The World Health Organization hopes to cut the percentage of the world’s citizens without sustainable access to clean water in half by 2015. To contribute to this goal, the Delft University of Technology in the Netherlands stepped up around 2010 and began publishing its water management course materials for free on the Web. Since that time, universities in South Africa, Pretoria, Curacao, Singapore, Indonesia, and other developing countries have accessed the material and enhanced them for utilization in their respective geographic areas. The result is a collective resource of the world’s top water management knowledge that has the potential to improve millions of lives around the world.
After his father instilled in him a love of engineering at the tender age of 8, Juan Eduardo Leal Lara found himself surfing the Internet for help with his college courses. After finding MIT OpenCourseWare, he kept coming back to study the materials posted there to enhance what he was learning in class at Tecnologico de Monterrey. Ultimately, first-year students at Lara’s university have also benefited from the open education material. Lara helped start a program for students to create projects and practice what they’ve learned, and he based all the material on MIT OCW knowledge.
In 2006, Canadian calculus teacher Darren Kuropatwa posted on his blog about having students build a wiki solution manual together. He found that the collaborative nature of wikis appealed to girls, while the element of a race to solve certain problems interested the boys. At a conference three years later, English teacher Robin Neal of Beaver Country Day School in Massachusetts ran into Kuropatwa and explained to him that Kuropatwa’s informative blog post had inspired him to create his own wiki to educate his students on the poetry of Keats.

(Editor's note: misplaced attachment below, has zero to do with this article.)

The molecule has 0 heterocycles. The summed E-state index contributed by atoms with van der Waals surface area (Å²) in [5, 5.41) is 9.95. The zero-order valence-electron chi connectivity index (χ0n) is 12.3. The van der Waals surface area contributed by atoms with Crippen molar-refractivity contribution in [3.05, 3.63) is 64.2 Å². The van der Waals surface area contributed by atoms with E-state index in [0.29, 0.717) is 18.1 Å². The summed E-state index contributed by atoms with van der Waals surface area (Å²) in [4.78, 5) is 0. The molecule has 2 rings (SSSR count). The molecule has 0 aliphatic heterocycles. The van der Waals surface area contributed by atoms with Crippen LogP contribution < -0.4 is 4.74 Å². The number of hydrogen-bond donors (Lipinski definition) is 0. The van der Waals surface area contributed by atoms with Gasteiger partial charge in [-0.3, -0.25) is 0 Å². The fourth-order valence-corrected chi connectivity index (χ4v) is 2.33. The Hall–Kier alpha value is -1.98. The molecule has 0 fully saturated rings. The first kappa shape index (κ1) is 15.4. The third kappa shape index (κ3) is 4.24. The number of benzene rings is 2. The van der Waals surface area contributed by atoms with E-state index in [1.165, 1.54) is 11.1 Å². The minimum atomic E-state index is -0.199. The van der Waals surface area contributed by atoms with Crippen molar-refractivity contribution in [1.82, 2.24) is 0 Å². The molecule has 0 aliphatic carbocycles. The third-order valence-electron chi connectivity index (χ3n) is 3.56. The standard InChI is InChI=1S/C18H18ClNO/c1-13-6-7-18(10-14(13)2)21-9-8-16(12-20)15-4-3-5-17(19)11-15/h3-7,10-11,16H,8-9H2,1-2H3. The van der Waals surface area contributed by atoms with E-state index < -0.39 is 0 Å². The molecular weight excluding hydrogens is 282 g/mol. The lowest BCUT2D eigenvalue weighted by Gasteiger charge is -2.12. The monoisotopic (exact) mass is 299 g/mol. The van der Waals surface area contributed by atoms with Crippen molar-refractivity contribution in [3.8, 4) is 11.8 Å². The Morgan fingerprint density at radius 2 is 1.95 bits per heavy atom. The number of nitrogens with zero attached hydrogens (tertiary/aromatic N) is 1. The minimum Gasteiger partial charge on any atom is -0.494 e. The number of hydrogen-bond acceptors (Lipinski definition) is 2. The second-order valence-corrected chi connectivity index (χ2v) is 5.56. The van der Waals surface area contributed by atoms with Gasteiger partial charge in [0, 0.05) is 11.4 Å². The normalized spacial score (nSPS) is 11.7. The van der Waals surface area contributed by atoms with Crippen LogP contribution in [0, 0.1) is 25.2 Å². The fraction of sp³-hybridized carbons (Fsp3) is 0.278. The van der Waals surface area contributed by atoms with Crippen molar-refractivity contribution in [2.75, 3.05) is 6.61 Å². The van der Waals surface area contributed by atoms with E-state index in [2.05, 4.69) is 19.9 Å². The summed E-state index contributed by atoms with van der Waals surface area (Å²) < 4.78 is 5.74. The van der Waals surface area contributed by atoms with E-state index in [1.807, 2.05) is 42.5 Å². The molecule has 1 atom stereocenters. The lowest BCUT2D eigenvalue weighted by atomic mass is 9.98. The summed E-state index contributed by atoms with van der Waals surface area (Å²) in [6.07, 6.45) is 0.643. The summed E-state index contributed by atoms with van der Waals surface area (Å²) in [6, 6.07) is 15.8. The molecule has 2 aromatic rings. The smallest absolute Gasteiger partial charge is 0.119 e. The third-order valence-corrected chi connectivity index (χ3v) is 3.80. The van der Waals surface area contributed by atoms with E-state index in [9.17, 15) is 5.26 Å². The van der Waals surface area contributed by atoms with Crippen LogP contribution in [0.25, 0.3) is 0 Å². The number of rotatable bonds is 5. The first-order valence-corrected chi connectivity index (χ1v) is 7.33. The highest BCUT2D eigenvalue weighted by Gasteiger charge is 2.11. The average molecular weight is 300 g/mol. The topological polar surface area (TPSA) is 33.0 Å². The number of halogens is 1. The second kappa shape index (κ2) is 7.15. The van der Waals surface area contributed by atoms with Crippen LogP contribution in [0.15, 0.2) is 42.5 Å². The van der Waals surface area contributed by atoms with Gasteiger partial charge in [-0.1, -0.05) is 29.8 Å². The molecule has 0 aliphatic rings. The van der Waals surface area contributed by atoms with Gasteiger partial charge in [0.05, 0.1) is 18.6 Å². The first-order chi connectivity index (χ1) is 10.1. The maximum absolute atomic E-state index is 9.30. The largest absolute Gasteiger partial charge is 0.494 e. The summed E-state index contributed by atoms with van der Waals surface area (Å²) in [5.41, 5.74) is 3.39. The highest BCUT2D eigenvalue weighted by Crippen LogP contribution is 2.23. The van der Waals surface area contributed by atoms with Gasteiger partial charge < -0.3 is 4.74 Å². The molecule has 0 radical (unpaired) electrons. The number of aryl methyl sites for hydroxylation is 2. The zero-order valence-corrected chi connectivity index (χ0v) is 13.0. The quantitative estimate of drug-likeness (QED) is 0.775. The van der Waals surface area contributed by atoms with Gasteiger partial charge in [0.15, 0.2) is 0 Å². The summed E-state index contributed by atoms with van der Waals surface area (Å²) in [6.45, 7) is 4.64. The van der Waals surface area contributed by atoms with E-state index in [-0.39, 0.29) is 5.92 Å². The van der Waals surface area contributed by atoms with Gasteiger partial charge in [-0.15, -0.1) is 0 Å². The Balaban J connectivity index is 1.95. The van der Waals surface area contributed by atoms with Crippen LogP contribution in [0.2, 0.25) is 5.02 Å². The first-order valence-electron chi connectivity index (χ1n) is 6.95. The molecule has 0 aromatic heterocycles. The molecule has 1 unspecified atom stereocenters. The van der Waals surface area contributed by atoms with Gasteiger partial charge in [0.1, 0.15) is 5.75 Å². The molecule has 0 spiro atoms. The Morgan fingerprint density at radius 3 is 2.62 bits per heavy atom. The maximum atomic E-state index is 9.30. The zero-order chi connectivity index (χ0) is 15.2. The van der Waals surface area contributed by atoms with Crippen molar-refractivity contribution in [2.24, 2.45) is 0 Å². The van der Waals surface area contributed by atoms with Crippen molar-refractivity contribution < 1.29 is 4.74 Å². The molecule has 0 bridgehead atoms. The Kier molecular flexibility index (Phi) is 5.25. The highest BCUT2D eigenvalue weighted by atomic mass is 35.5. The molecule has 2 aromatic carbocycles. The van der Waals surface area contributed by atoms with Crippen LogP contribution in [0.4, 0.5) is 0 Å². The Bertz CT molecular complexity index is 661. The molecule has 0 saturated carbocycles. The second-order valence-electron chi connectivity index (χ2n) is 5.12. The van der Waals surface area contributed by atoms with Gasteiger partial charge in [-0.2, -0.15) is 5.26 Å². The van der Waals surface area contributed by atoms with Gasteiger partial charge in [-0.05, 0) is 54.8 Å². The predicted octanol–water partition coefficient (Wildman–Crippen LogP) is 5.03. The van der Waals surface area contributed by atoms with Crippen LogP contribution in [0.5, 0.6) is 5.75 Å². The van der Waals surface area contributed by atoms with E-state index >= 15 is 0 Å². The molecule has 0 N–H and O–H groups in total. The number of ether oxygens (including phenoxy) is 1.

Open education success stories are not always grand in scope, or even from recent years, for that matter. In this video, elementary school teacher Tim Lauer of Portland shares a story from 1995 about a young student stung on the foot by a bee. After viewing the bee under a microscope, the students put the pictures on their class webpage. One of the emails they received was from a doctor in Arizona who was a bee expert. He told the class what they had was actually a yellow jacket wasp, not a bee. His email reignited the kids’ desire to know more about bees and wasps, so Mr. Lauer led them through a two-week study on the subject.